Prevalence and Correlates of Physical Fitness Testing in U.S. Schools—2000
Authors: Morrow, James R.; Fulton, Janet E.; Brener, Nancy D.; Kohl, Harold W.
Source: Research Quarterly for Exercise and Sport, 1 June 2008, vol. 79, no. 2, pp. 141-148(8)
Abstract:Because of the perceived lack of youth physical fitness and/or concerns for increased obesity, physical education teachers are interested in youth fitness and physical activity levels. Statewide mandates are being developed that require school-based teachers to complete physical fitness testing. Data from the nationally representative School Health Policies and Programs Study 2000 were analyzed to investigate the prevalence of fitness testing and the professional characteristics of fitness test users. Data were collected with teachers of either randomly selected classes in elementary schools and randomly selected required physical education courses in middle/junior high and senior high schools (N = 1,564). The prevalence of fitness test use is 65% across all school levels. Variables associated with physical fitness test usage were professionally oriented. Results showed that teachers in secondary schools (odds ratio [OR] = 2.25, 95% confidence interval [CI] = 1.18–4.27), those with degrees in physical education/kinesiology-related disciplines (OR = 2.01, 95% CI = 1.11–3.63), and those who had completed staff development on physical fitness testing (OR = 3.22, 95% CI = 1.86–5.60) were more likely than respondents without these characteristics to engage in physical fitness testing. Results changed little when separate analyses were conducted for classes/courses in districts requiring versus not requiring fitness testing. Financial variables, including fitness-oriented facilities available, metropolitan location, and discretionary expenditures per student, were not associated with fitness test use. Results provided national prevalence of school-based physical fitness testing use in the U. S. and conveyed information about those who currently use physical fitness tests.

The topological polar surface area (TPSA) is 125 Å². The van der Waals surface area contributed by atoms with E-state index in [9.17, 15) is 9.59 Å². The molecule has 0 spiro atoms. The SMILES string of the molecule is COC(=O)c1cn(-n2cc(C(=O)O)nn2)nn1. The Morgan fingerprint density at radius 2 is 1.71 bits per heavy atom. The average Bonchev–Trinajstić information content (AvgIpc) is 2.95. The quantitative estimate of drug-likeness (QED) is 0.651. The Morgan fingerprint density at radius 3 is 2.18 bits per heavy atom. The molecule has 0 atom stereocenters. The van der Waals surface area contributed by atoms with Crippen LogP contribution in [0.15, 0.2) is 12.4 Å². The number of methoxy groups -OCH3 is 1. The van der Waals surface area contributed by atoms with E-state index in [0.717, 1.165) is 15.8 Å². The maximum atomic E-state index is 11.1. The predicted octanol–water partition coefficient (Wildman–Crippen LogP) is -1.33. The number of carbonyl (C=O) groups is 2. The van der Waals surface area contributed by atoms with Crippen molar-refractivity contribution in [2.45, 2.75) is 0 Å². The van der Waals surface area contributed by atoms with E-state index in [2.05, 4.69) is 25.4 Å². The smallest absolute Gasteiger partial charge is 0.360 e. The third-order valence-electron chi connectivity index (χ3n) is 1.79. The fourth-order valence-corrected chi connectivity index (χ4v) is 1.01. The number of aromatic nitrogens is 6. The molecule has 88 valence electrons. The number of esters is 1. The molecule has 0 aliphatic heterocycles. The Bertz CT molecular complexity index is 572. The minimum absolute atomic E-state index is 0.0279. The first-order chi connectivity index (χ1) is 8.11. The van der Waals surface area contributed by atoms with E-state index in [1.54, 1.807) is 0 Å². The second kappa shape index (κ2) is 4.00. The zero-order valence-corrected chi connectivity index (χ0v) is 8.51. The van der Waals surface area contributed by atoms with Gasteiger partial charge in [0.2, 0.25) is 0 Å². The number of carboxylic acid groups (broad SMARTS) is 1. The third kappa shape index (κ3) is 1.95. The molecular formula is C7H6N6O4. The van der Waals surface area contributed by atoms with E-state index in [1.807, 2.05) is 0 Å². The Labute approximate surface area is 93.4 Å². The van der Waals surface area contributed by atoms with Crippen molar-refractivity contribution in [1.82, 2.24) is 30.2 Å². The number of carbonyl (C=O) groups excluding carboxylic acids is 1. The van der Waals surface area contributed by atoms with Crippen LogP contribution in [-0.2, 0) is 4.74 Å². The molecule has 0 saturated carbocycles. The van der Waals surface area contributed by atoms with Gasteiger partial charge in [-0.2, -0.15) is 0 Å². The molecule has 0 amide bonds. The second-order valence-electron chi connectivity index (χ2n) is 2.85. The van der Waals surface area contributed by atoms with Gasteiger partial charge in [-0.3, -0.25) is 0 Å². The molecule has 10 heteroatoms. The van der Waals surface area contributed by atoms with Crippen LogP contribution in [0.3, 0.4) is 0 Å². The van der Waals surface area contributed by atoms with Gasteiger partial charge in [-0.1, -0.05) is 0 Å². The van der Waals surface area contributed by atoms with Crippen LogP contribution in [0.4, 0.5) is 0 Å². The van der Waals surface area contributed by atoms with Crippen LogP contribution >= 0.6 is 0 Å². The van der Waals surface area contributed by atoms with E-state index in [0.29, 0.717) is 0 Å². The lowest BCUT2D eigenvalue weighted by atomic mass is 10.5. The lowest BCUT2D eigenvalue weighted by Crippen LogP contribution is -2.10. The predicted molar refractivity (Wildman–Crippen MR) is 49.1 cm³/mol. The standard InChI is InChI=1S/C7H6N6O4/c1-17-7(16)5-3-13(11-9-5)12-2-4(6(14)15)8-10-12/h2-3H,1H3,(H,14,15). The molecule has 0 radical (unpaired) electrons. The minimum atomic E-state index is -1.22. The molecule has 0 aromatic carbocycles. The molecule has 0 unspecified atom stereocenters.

Document Type: Research Article
Publication date: 2008-06-01T00:00:00